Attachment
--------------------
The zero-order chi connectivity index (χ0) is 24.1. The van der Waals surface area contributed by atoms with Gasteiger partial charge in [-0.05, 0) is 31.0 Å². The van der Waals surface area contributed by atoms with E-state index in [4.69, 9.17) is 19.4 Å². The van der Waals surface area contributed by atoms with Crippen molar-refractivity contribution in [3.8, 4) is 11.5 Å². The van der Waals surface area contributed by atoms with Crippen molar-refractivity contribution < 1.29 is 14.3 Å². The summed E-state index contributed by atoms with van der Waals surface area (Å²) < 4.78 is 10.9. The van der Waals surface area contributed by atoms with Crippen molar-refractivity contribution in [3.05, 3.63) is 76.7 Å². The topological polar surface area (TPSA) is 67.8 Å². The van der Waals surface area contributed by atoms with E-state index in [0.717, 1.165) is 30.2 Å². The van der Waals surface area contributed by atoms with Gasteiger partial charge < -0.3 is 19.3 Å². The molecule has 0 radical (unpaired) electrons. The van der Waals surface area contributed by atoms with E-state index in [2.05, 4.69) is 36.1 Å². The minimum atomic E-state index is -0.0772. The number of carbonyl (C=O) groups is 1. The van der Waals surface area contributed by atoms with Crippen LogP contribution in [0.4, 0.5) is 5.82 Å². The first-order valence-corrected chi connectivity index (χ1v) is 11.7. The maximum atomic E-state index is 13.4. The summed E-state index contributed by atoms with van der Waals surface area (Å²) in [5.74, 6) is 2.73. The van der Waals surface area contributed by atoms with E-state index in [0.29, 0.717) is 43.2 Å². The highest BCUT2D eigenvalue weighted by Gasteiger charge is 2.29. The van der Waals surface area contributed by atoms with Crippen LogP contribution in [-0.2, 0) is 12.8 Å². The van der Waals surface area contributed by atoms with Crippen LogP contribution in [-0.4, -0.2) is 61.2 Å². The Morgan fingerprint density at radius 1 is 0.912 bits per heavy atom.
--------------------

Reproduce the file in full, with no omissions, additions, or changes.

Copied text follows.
The zero-order chi connectivity index (χ0) is 24.1. The van der Waals surface area contributed by atoms with Gasteiger partial charge in [-0.05, 0) is 31.0 Å². The van der Waals surface area contributed by atoms with E-state index in [4.69, 9.17) is 19.4 Å². The van der Waals surface area contributed by atoms with Crippen molar-refractivity contribution in [3.8, 4) is 11.5 Å². The van der Waals surface area contributed by atoms with Crippen molar-refractivity contribution < 1.29 is 14.3 Å². The summed E-state index contributed by atoms with van der Waals surface area (Å²) < 4.78 is 10.9. The van der Waals surface area contributed by atoms with Crippen molar-refractivity contribution in [3.05, 3.63) is 76.7 Å². The topological polar surface area (TPSA) is 67.8 Å². The van der Waals surface area contributed by atoms with E-state index in [0.717, 1.165) is 30.2 Å². The van der Waals surface area contributed by atoms with Gasteiger partial charge < -0.3 is 19.3 Å². The molecule has 0 radical (unpaired) electrons. The van der Waals surface area contributed by atoms with E-state index in [2.05, 4.69) is 36.1 Å². The minimum atomic E-state index is -0.0772. The number of carbonyl (C=O) groups is 1. The van der Waals surface area contributed by atoms with Crippen LogP contribution in [0.4, 0.5) is 5.82 Å². The first-order valence-corrected chi connectivity index (χ1v) is 11.7. The maximum atomic E-state index is 13.4. The summed E-state index contributed by atoms with van der Waals surface area (Å²) in [5.74, 6) is 2.73. The van der Waals surface area contributed by atoms with E-state index in [0.29, 0.717) is 43.2 Å². The highest BCUT2D eigenvalue weighted by Gasteiger charge is 2.29. The van der Waals surface area contributed by atoms with Crippen LogP contribution in [-0.2, 0) is 12.8 Å². The van der Waals surface area contributed by atoms with Crippen LogP contribution in [-0.4, -0.2) is 61.2 Å². The Morgan fingerprint density at radius 1 is 0.912 bits per heavy atom.